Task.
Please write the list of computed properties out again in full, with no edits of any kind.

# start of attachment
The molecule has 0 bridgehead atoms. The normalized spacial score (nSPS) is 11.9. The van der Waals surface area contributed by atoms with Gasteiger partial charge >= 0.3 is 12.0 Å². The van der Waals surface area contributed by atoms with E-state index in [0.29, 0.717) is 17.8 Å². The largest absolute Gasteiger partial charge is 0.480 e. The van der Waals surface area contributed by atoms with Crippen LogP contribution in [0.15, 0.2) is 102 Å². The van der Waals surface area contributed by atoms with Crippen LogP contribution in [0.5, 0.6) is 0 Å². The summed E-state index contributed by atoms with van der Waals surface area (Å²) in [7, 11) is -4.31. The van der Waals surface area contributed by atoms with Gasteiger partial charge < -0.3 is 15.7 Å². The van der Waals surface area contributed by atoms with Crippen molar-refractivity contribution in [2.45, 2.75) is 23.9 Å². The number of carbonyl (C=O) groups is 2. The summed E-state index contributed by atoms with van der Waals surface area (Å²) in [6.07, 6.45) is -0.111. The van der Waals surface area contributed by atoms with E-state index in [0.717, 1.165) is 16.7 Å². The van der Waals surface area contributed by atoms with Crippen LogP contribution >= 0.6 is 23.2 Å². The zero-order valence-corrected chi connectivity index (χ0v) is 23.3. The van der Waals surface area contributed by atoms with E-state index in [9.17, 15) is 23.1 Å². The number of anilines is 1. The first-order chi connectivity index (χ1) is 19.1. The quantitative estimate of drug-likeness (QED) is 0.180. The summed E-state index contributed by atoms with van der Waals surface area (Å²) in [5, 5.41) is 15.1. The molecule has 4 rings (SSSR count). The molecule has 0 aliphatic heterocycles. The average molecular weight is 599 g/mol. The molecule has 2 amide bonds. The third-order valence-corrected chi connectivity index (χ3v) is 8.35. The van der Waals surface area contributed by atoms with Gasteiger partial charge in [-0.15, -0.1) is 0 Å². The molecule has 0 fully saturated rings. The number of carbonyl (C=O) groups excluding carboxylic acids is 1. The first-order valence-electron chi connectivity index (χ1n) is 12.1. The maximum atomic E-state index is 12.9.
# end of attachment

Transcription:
The molecule has 0 bridgehead atoms. The normalized spacial score (nSPS) is 11.9. The van der Waals surface area contributed by atoms with Gasteiger partial charge >= 0.3 is 12.0 Å². The van der Waals surface area contributed by atoms with E-state index in [0.29, 0.717) is 17.8 Å². The largest absolute Gasteiger partial charge is 0.480 e. The van der Waals surface area contributed by atoms with Crippen LogP contribution in [0.15, 0.2) is 102 Å². The van der Waals surface area contributed by atoms with Crippen LogP contribution in [0.5, 0.6) is 0 Å². The summed E-state index contributed by atoms with van der Waals surface area (Å²) in [7, 11) is -4.31. The van der Waals surface area contributed by atoms with Gasteiger partial charge < -0.3 is 15.7 Å². The van der Waals surface area contributed by atoms with Crippen molar-refractivity contribution in [2.45, 2.75) is 23.9 Å². The number of carbonyl (C=O) groups is 2. The summed E-state index contributed by atoms with van der Waals surface area (Å²) in [6.07, 6.45) is -0.111. The van der Waals surface area contributed by atoms with E-state index in [0.717, 1.165) is 16.7 Å². The van der Waals surface area contributed by atoms with Crippen LogP contribution >= 0.6 is 23.2 Å². The zero-order valence-corrected chi connectivity index (χ0v) is 23.3. The van der Waals surface area contributed by atoms with E-state index in [9.17, 15) is 23.1 Å². The number of anilines is 1. The first-order chi connectivity index (χ1) is 19.1. The quantitative estimate of drug-likeness (QED) is 0.180. The summed E-state index contributed by atoms with van der Waals surface area (Å²) in [5, 5.41) is 15.1. The molecule has 4 rings (SSSR count). The molecule has 0 aliphatic heterocycles. The average molecular weight is 599 g/mol. The molecule has 2 amide bonds. The third-order valence-corrected chi connectivity index (χ3v) is 8.35. The van der Waals surface area contributed by atoms with Gasteiger partial charge in [-0.15, -0.1) is 0 Å². The molecule has 0 fully saturated rings. The number of carbonyl (C=O) groups excluding carboxylic acids is 1. The first-order valence-electron chi connectivity index (χ1n) is 12.1. The maximum atomic E-state index is 12.9.